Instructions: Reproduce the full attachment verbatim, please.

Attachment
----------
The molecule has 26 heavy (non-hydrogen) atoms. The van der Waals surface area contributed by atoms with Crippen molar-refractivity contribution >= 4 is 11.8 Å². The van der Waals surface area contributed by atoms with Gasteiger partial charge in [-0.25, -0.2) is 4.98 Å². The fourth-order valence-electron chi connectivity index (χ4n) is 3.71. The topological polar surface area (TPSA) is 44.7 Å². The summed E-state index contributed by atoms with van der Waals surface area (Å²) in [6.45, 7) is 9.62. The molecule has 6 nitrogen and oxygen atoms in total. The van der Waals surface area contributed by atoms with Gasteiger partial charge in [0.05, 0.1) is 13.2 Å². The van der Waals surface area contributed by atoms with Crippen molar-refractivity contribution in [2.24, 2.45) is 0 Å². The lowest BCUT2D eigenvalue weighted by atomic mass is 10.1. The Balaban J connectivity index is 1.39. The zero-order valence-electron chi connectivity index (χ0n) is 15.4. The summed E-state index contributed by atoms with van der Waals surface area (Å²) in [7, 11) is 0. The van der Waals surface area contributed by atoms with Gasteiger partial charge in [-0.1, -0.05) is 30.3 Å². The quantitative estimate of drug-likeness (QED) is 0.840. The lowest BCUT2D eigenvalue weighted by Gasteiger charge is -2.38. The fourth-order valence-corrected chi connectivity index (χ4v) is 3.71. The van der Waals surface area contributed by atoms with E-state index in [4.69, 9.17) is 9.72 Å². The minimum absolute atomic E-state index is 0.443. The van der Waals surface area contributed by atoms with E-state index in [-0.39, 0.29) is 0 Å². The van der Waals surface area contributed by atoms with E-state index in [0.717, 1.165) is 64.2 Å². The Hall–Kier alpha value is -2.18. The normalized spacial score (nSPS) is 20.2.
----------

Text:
The molecule has 26 heavy (non-hydrogen) atoms. The van der Waals surface area contributed by atoms with Crippen molar-refractivity contribution >= 4 is 11.8 Å². The van der Waals surface area contributed by atoms with Gasteiger partial charge in [-0.25, -0.2) is 4.98 Å². The fourth-order valence-electron chi connectivity index (χ4n) is 3.71. The topological polar surface area (TPSA) is 44.7 Å². The summed E-state index contributed by atoms with van der Waals surface area (Å²) in [6.45, 7) is 9.62. The molecule has 6 nitrogen and oxygen atoms in total. The van der Waals surface area contributed by atoms with Gasteiger partial charge in [0.05, 0.1) is 13.2 Å². The van der Waals surface area contributed by atoms with Crippen molar-refractivity contribution in [2.24, 2.45) is 0 Å². The lowest BCUT2D eigenvalue weighted by atomic mass is 10.1. The Balaban J connectivity index is 1.39. The zero-order valence-electron chi connectivity index (χ0n) is 15.4. The summed E-state index contributed by atoms with van der Waals surface area (Å²) in [7, 11) is 0. The van der Waals surface area contributed by atoms with Gasteiger partial charge in [-0.1, -0.05) is 30.3 Å². The quantitative estimate of drug-likeness (QED) is 0.840. The lowest BCUT2D eigenvalue weighted by Gasteiger charge is -2.38. The fourth-order valence-corrected chi connectivity index (χ4v) is 3.71. The van der Waals surface area contributed by atoms with E-state index in [4.69, 9.17) is 9.72 Å². The minimum absolute atomic E-state index is 0.443. The van der Waals surface area contributed by atoms with E-state index in [-0.39, 0.29) is 0 Å². The van der Waals surface area contributed by atoms with E-state index in [0.717, 1.165) is 64.2 Å². The Hall–Kier alpha value is -2.18. The normalized spacial score (nSPS) is 20.2.